Saturday, October 15, 2005

'Invasion of the Dinosaurs'

6 episodes

Oooh dear... this is infamously meant to be one of the all-time worst Who adventures, as evidenced by the fact that it was the very last complete story to be released on video a mere two years ago - a full twenty years after the first! Actually, I'd watched the first episode then and been rather impressed; admittedly, its black-and-white (the 157th and last episode to exist as such) status helps the atmosphere, but the empty, abandoned streets of London are genuinely eerie and bleak, the mystery suspenseful, and the sole attack from an extinct reptile (a pterodactyl) legitimately frightening when it smashes the car window.

Then I realised a little later in the viewing that I had in fact watched the full six-part story a couple of years back, but apparently blanked-out my memory of the latter five parts, which speaks volumes about the rest of the serial... Hmmm - maybe that's a bit unfair actually: it's still far better than you might expect, but drags a lot despite the interesting plot ideas. Ironically, it's the dinosaurs themselves that most contribute to the negative vibe... While the herbivores look okay, particularly the apatosaur and stegosaur (the Triceratops is a little dorky), albeit a trifle stationary, it is far easier to spectacularly stuff up the appearance of a tyrannosaur - and so they do. Despite being specifically named as a Tyrannosaurus Rex the beast blatantly has an excessive tally of three fingers on each hand, which any ten-year-old could have corrected the makers on, and its beady-eyed, squashy-nosed, slack-jawed oafish face is hopelessly unintimidating. The effect is not helped by the pudgy, upright (and slightly lopsided) body and "RRRAAAWWWWOOOORRR" voice, while the poor creature is so static it fails to even lumber threateningly.

Ah well - the rest of the plot is pretty good, really: the Doctor and Sarah's initial befuddlement as to what is going on, culminating in their arrest as 'looters', is excellent, and it isn't until the comforting form of the Brigadier turns up that they and we feel a measure of 'safety'. Of course, not even the rest of the military can be trusted - John Bennett's cold, heavy-lidded General Finch makes for a fascinating 'villain', as does Noel Johnson's Government minister Grover since he seems to honestly believe he is in the right in wanting to roll the Earth back in time to a 'Golden Age' despite the fact this would wipe out billions of people. It is a shame Martin Jarvis' Butler has little to do, although the actor's presence here means his illustrious Doctor Who career involves... (cue fanfare) 'Invasion of the Dinosaurs' and 'The Web Planet'. Eeeuchh... The device of Sarah being on a 'spaceship' seemingly headed for a distant New World is very clever and quite shocking in its denouement, and the behaviour of the some of the others 'on board' is brutal in terms of how willing they are to recondition or dispose of those who might be destabilising influences... Meanwhile, the ever-redoubtable Sgt. Benton proves himself yet again, standing up to the bad guys and allowing the Doctor to incapacitate him and escape; and, of course, the revelation is Captain Yates, whose exposure as another of the traitors is shocking for someone so much part of the 'UNIT family'. Again, he seems to really believe in the eco-message Grover and the others are touting (very different to that in 'The Green Death'), and the Brigadier's effort to enable the disgraced Yates to take a dignified 'extended leave' at the end - compared with Finch's court martial - is fitting and touching. Jon Pertwee does well throughout, even when confronted by wall-to-wall awful CSO and rubber dinosaurs, and despite some reviewers' negative impression of it I found the extended chase sequence where the Doctor dodges the military through the woods of Hampstead Heath to be extremely tense and gripping - not to mention inclusive of some neat trickery on the Doctor's part! Of course Nicholas Courtney is as reliable as ever, and gets in my opinion one of the Brigadier's best ever scenes in his High Noon showdown with Finch, the two pulling up in Land Rovers either side of the Doctor in a deserted back street and the Brigadier refusing to back down in his attempt to rescue his friend.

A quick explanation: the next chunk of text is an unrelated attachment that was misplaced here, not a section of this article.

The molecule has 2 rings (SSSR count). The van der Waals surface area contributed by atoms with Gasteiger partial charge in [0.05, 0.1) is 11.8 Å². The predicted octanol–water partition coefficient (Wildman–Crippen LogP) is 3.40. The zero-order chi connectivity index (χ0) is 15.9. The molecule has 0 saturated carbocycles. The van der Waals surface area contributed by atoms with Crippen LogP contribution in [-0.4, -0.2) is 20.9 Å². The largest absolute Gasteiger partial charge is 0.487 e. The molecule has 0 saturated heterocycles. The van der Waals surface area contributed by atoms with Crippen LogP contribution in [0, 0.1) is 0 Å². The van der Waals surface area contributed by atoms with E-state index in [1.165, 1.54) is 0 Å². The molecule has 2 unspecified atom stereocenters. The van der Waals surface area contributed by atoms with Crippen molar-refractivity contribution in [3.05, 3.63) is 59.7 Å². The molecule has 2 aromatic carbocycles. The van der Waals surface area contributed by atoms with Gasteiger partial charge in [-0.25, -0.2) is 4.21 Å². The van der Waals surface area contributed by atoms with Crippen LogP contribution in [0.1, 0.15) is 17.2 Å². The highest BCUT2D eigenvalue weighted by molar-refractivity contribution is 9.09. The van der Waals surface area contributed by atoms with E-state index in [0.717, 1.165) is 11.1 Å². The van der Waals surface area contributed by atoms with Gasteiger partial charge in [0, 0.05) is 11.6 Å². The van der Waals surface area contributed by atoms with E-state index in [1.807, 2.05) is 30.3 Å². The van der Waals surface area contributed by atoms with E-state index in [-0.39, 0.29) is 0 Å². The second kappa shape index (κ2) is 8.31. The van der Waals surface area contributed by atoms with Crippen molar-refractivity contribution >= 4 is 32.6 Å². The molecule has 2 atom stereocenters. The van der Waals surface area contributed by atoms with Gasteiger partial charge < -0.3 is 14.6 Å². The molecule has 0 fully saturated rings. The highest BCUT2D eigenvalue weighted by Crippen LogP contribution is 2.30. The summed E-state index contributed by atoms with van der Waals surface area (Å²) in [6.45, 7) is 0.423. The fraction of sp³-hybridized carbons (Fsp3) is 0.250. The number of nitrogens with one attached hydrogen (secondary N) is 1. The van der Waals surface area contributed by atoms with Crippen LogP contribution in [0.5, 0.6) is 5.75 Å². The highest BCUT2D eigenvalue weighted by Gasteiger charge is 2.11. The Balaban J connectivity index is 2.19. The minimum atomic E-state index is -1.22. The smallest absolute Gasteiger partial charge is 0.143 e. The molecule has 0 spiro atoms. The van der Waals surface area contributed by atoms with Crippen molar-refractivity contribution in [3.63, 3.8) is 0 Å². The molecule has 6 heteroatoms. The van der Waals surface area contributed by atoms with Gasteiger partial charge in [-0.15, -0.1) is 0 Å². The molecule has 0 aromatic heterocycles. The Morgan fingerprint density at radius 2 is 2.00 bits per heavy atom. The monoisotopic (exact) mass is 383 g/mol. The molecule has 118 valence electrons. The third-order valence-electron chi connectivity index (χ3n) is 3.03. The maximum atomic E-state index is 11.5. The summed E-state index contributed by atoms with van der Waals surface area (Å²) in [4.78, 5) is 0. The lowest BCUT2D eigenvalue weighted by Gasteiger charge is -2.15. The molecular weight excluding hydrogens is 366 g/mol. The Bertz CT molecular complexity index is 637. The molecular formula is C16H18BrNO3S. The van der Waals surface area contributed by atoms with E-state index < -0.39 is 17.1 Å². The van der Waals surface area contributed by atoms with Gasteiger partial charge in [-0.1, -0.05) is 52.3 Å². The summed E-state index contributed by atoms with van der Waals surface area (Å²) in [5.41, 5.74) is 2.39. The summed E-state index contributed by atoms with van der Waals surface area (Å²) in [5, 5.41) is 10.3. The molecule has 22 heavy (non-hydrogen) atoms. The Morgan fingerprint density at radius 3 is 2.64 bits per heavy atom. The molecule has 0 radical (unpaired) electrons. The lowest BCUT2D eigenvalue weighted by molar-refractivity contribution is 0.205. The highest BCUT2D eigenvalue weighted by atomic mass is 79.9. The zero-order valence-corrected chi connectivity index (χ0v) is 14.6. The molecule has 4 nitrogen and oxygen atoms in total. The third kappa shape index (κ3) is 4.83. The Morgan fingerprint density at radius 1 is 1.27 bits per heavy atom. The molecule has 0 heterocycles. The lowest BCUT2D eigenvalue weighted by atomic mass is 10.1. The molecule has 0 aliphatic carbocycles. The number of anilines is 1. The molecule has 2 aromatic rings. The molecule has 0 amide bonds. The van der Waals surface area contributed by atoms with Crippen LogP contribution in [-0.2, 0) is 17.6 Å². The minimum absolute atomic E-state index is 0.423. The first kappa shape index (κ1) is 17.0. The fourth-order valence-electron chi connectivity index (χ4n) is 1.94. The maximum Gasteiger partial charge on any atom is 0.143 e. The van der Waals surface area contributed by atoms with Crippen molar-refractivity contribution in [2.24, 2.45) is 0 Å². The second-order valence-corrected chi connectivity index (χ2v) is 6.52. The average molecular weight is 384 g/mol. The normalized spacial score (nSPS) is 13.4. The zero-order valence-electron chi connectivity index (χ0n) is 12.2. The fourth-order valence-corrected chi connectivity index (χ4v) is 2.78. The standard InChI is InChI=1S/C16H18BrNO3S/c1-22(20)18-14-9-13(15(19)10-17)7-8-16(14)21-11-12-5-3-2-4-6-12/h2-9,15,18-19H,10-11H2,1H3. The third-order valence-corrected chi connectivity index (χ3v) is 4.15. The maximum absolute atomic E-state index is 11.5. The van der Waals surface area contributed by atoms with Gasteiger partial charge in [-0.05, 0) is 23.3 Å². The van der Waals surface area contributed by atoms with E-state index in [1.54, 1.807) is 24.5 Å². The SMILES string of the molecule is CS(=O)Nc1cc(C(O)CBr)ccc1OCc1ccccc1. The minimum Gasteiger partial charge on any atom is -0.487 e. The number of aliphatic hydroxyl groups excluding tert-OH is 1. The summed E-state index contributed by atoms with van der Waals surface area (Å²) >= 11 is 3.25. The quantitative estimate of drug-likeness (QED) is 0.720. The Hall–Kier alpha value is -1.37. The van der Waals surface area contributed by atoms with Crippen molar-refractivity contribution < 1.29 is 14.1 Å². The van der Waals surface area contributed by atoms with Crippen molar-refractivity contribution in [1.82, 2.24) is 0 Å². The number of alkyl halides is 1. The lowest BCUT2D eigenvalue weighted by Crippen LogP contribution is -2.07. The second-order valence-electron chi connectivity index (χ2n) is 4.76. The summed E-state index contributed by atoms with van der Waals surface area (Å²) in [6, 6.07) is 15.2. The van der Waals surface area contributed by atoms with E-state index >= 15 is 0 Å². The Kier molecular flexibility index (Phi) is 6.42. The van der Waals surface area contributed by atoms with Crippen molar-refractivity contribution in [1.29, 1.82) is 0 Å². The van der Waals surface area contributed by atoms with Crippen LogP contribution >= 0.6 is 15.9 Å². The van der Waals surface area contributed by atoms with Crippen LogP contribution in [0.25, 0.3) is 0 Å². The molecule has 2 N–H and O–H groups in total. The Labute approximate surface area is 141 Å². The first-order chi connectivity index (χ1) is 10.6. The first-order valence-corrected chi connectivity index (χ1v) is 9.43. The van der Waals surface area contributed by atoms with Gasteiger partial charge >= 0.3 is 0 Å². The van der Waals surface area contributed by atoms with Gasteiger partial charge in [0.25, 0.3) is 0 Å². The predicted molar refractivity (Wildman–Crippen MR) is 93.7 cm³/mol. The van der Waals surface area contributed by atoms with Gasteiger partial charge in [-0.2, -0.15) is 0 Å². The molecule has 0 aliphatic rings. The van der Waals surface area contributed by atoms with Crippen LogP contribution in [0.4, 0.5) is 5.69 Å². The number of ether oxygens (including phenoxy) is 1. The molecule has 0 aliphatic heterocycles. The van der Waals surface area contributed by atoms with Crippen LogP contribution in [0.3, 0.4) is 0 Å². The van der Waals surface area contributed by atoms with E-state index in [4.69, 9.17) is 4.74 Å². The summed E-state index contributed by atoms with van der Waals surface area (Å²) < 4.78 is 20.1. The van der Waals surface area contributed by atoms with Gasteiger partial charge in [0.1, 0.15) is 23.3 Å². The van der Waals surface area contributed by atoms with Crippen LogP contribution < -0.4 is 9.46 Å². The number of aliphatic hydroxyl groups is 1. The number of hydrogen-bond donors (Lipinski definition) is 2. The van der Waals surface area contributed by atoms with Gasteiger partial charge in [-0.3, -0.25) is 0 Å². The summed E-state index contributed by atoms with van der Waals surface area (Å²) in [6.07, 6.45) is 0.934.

All in all, 'Invasion of the Dinosaurs' isn't a bad little story at all - just a shame they had to put the lousy dinosaurs in...


Episodes watched: 257
Episodes still to watch: 465

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